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February 25, 2007

Let's Work Together

Paris, ''The Uses of Psychology'' -- Jerz EL312 (Literary Criticism)

"Psychology helps us to talk about what the novelist knows; fiction helps us to know what the psychologist is talking about" (222).

I used to hate the idea of psychological approaches to literature, just because I had to read too many essays on whether or not Hamlet is mad or sane and whether or not he wanted to sleep with his mother my senior year in high school. But, with the way Paris explained the use of it in terms of understanding the human psyche made me want to give it another chance, especially since Paris emphasizes that the psychology and literature are meant to work together to enlighten the reader. He also recognized that a psychological approach to the characters and the implied author are not going to be useful in every piece of literature. Clearly Hamlet is a good subject for such a study, as would be "The Yellow Wallpaper." But, in terms of poetry it seems like in most cases this type of mimetic approach wouldn't be as useful as another type of criticism.

Posted by LorinSchumacher at February 25, 2007 1:48 AM


Have you read Sylvia Plath's poem Daddy? That's good for a psychological reading. (Also author intent & biography, since the apparent author intent doesn't match with the facts of Plath's father's life, even if the images Plath use help us to understand her emotions about her father.

I say this because, if your students read "Daddy," they will very likely jump to some conclusions about Plath's real father.


Posted by: Dennis G. Jerz [TypeKey Profile Page] at February 25, 2007 10:13 AM

I have to agree that I didn't see need for psychology for everything at first, but I realize that in mimicry, our reality is part of our psyche.

Posted by: Erin at February 28, 2007 1:44 PM

I truly agree with you that we could have made a mimetic criticism on The Yellow Wallpaper, especially in relation to human nature and how they could have acted with the rest treatment. Human nature is fascinating to me because we can find patterns not only from a specific character, but we can find patterns in a specific writer and their genre through human behavior. Looking at realism in a piece of literature is important for to the reader, and the key component behind realism is the character. The character must be a real figure that is relatable to a specific group or individual. I think Erin brings up a valid point in the relationship between human nature and reality.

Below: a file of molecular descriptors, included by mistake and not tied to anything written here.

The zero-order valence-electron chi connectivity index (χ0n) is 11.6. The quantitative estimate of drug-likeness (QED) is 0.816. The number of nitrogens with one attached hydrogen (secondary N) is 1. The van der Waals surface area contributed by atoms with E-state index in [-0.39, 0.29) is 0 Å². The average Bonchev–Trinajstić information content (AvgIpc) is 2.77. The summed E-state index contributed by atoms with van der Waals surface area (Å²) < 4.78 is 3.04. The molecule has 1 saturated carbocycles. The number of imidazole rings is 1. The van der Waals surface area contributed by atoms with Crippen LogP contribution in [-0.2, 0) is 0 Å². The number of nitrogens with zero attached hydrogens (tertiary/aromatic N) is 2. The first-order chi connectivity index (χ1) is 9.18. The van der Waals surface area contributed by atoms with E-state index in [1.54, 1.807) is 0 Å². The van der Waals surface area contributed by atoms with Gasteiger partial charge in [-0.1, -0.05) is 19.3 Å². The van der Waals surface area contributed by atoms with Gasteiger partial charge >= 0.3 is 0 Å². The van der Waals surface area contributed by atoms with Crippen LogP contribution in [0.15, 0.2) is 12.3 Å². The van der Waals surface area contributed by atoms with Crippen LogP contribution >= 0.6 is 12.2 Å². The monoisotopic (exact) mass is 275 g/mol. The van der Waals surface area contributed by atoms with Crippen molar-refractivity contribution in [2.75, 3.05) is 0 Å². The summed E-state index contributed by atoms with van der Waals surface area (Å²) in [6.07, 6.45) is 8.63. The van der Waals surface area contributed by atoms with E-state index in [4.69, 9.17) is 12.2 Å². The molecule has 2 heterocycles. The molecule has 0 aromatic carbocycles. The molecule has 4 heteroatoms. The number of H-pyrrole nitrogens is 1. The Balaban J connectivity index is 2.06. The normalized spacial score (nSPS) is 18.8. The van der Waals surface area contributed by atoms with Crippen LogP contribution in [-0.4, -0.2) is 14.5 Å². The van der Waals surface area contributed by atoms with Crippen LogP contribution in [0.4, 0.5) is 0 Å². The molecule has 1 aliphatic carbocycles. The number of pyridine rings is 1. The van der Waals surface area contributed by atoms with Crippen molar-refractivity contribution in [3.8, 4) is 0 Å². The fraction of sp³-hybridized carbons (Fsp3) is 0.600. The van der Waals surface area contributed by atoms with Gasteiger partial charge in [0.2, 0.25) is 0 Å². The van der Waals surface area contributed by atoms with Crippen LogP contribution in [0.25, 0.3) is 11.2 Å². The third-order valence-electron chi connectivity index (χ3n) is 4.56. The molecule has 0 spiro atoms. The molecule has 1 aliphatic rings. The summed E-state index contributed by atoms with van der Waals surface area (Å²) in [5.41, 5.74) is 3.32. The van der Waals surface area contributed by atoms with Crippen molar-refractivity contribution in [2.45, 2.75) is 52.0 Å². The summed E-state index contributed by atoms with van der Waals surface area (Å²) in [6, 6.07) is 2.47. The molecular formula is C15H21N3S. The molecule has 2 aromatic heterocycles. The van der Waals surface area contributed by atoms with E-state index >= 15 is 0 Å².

Posted by: Jason Pugh at February 28, 2007 10:41 PM

Dr. Jerz,
Thanks for the link! I think it will be incredibly useful, especially so many students leave high school with the idea that author biography is crucial to the understanding of an author's works and that everything should be analyzed on those terms - especially poetry. Even getting some of the freshmen in EL150 to understand that a poem's speaker is separate from the author has been frustrating. It is hard to get people past the assumption that every poem is (as you said in class) a pouring out of emotions from the author, so the poem must be about the author.

Jay, I like your point about the relate-ability of a character to the audience that is certainly important. I think that there are other elements than just character personality though. We often identify with characters simply because they are going through the same things that we have been through.

Posted by: Lorin at March 1, 2007 7:17 AM

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